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The Battalion

The Student News Site of Texas A&M University - College Station

The Battalion

The Student News Site of Texas A&M University - College Station

The Battalion

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Opinion: Musky future

Photo by Graphic by Gabrielle Shreve

Opinion writer Caleb Elizondo analyzes Elon Musk’s big move to Texas and the potential issues that arise from it. 

As Elon Musk continues to move his operations to the Lone Star state, many of Texas’ officials and constituents have cited his arrival as a source of pride. Generally, the sentiment is that the entrepreneur’s move represents a huge economic win for the state. However, this excitement and pride has blinded us from taking a critical look at Musk’s innovations and vision. While many of Musk’s initiatives are admittedly technologically novel, stripping away his personal brand results in a vision of the future that leaves much to be desired. 

Take the humorously named Boring Company’s high-speed tunnel proposal for instance, which will supposedly reduce traffic congestion. Following the release of a concept video in 2017, experts were quick to point out that these tunnels are unlikely to substantially reduce traffic. Transporting cars in this manner is incredibly space and energy inefficient when compared to traditional public transit systems that could transport larger quantities of people. 

Instead of solving problems, the proposal seems to be an attempt to evade the perils of modern transportation borne out of the frustration of a morning commute. If the goal truly was to ease congestion, this aim would likely be best achieved by further investing in public transportation

The appeal of this proposal is not in mitigating congestion, but in evading it entirely. The limited capacity of these tunnels is thus a feature, not a bug. Larger capacity solutions would mean not only eliminating congestion, but also a key selling point as well. 

This theme of escape is perhaps most explicit in the flamboyant company SpaceX. Musk speaks frequently about what he views as impending threats to the planet, namely artificial intelligence and global warming, stating, “Climate change is the biggest threat that humanity faces this century, besides AI.” The CEO fervently insists that AI could be the start of “WWIII.” If life on earth really is as frail as Musk predicts, space seems like a logical refuge. 

Musk bluntly displays this ideology in an interview with Lex Fridman by analyzing a quote by Carl Sagan. From Sagan’s book “Pale Blue Dot,” the quote refers to a famous photograph taken from space, showing the earth as nothing but a distant speck among many others. 

“If you look at it, you see a dot,” Musk said. “That’s here. That’s home. That’s us.”

Where Sagan explored the fragility and uniqueness of the earth to argue it is worth preserving and cherishing, Musk rejects this sentiment. Quoting more of Sagan, Musk said, “There is nowhere else, at least in the near future, to which our species could migrate,” pausing dramatically before he said, “That is not true, there is Mars.” In contrast to Sagan, Musk emphasizes the small, frail nature of the Earth and cites it as a reason to flee.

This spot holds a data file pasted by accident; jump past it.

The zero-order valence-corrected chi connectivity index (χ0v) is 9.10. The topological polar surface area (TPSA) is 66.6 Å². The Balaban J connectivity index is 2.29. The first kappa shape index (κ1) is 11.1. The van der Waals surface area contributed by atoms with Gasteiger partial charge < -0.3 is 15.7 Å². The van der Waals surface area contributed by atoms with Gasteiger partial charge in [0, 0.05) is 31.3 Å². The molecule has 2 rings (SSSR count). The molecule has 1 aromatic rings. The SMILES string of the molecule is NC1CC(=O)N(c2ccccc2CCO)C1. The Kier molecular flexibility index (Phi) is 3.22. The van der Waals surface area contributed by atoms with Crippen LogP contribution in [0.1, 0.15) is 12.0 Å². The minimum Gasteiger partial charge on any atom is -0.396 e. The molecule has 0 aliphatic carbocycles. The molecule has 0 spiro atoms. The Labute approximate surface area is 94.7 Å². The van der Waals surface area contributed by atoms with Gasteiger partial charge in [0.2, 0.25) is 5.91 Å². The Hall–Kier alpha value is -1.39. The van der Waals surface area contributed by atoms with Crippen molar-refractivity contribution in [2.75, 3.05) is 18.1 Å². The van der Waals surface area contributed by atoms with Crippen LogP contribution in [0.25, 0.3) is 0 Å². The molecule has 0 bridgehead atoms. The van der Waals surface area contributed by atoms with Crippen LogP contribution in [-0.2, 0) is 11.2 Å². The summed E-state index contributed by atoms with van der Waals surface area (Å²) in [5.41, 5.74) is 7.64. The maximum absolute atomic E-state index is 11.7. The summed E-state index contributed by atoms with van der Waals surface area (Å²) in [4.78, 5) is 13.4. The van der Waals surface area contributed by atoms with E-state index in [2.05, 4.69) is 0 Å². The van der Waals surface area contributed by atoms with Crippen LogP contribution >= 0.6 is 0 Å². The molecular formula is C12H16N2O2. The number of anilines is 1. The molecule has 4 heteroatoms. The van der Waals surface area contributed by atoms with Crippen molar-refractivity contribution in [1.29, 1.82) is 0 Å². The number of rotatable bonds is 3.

Similarly to how Boring Company’s traffic tunnels derive their appeal from congestion, the economic incentive to relocate to another planet will inevitably be tied to our ability to mitigate ongoing predicaments on our planet.

Musk sees many problems with Earth, but instead of fixing them, he has positioned himself to profit off the planet’s failure. 

Musk would likely refute this characterization, pointing out that Tesla purports to be aimed at reducing carbon dioxide emissions and combating climate change. However, it should be noted that Musk’s time as CEO of Tesla has coincided with a brand strategy of novelty and luxury. From autopilot mode to bullet-proof glass, the company markets its cars as technological feats and status symbols with a suitably large price tag to match. 

While impressive, this marketing strategy comes at the cost of affordability, hindering adoption of electric vehicles and limiting the company’s effect on carbon dioxide emissions. Climate activism is simply another feature to appeal to the consumer, not the essential purpose. The pretentious manner in which Musk speaks about Tesla’s aims of combating emissions is disingenuous to say the least.

For all his intelligence, Musk seems to be overly occupied with the aesthetics of his initiatives. Whether it’s a highway or the Earth itself, Musk has a tendency to view current systems as irredeemable. They are not to be fixed, but to be escaped from in as dramatic and flashy means as possible — even when practical solutions do exist. The best answer is not always the most ambitious, and it sometimes means fixing and investing into existing systems. 

However, Musk again seems to not be concerned with solving the emerging problems of the modern world, rather with ensuring that those with means will have the ability to avoid them. For a small fee of course.

While Texans continue to cite the state’s economic development as a source of pride, Musk shows us that innovation doesn’t always mean progress for all. Perhaps instead of rewarding figures like Musk with low taxation and little regulatory oversight, it is time that our state invested in a future in which we can all share. 

Caleb Elizondo is an engineering freshman and an opinion writer for The Battalion.

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